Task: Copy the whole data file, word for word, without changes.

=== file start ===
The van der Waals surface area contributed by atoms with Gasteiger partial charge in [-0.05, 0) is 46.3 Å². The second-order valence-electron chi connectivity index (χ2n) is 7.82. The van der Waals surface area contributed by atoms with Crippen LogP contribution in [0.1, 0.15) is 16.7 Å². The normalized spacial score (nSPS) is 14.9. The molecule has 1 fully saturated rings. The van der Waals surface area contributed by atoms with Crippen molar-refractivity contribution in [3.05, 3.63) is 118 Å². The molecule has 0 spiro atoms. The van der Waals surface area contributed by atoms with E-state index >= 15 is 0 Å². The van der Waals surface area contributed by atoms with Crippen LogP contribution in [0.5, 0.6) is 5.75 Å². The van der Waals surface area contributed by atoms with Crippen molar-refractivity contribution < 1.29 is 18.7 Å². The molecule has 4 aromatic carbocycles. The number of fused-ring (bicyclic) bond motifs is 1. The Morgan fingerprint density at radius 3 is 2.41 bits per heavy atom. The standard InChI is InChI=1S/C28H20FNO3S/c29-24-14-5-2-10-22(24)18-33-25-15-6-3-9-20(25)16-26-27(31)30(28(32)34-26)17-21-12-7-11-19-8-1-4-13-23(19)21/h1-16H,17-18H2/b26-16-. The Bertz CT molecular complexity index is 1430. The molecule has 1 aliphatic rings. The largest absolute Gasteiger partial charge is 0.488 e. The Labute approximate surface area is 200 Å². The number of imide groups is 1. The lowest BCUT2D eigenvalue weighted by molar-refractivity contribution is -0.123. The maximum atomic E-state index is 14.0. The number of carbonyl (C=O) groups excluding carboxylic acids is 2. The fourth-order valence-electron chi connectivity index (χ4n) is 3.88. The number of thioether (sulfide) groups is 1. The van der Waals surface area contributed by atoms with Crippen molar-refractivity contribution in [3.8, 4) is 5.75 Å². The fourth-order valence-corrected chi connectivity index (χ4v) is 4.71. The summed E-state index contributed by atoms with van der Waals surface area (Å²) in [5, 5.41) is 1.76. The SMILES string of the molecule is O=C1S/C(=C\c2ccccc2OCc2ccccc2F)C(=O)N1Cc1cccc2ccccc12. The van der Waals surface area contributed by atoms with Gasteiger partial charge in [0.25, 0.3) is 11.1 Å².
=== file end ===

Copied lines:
The van der Waals surface area contributed by atoms with Gasteiger partial charge in [-0.05, 0) is 46.3 Å². The second-order valence-electron chi connectivity index (χ2n) is 7.82. The van der Waals surface area contributed by atoms with Crippen LogP contribution in [0.1, 0.15) is 16.7 Å². The normalized spacial score (nSPS) is 14.9. The molecule has 1 fully saturated rings. The van der Waals surface area contributed by atoms with Crippen molar-refractivity contribution in [3.05, 3.63) is 118 Å². The molecule has 0 spiro atoms. The van der Waals surface area contributed by atoms with E-state index >= 15 is 0 Å². The van der Waals surface area contributed by atoms with Crippen LogP contribution in [0.5, 0.6) is 5.75 Å². The van der Waals surface area contributed by atoms with Crippen molar-refractivity contribution < 1.29 is 18.7 Å². The molecule has 4 aromatic carbocycles. The number of fused-ring (bicyclic) bond motifs is 1. The Morgan fingerprint density at radius 3 is 2.41 bits per heavy atom. The standard InChI is InChI=1S/C28H20FNO3S/c29-24-14-5-2-10-22(24)18-33-25-15-6-3-9-20(25)16-26-27(31)30(28(32)34-26)17-21-12-7-11-19-8-1-4-13-23(19)21/h1-16H,17-18H2/b26-16-. The Bertz CT molecular complexity index is 1430. The molecule has 1 aliphatic rings. The largest absolute Gasteiger partial charge is 0.488 e. The Labute approximate surface area is 200 Å². The number of imide groups is 1. The lowest BCUT2D eigenvalue weighted by molar-refractivity contribution is -0.123. The maximum atomic E-state index is 14.0. The number of carbonyl (C=O) groups excluding carboxylic acids is 2. The fourth-order valence-electron chi connectivity index (χ4n) is 3.88. The number of thioether (sulfide) groups is 1. The van der Waals surface area contributed by atoms with Crippen molar-refractivity contribution in [3.8, 4) is 5.75 Å². The fourth-order valence-corrected chi connectivity index (χ4v) is 4.71. The summed E-state index contributed by atoms with van der Waals surface area (Å²) in [5, 5.41) is 1.76. The SMILES string of the molecule is O=C1S/C(=C\c2ccccc2OCc2ccccc2F)C(=O)N1Cc1cccc2ccccc12. The van der Waals surface area contributed by atoms with Gasteiger partial charge in [0.25, 0.3) is 11.1 Å².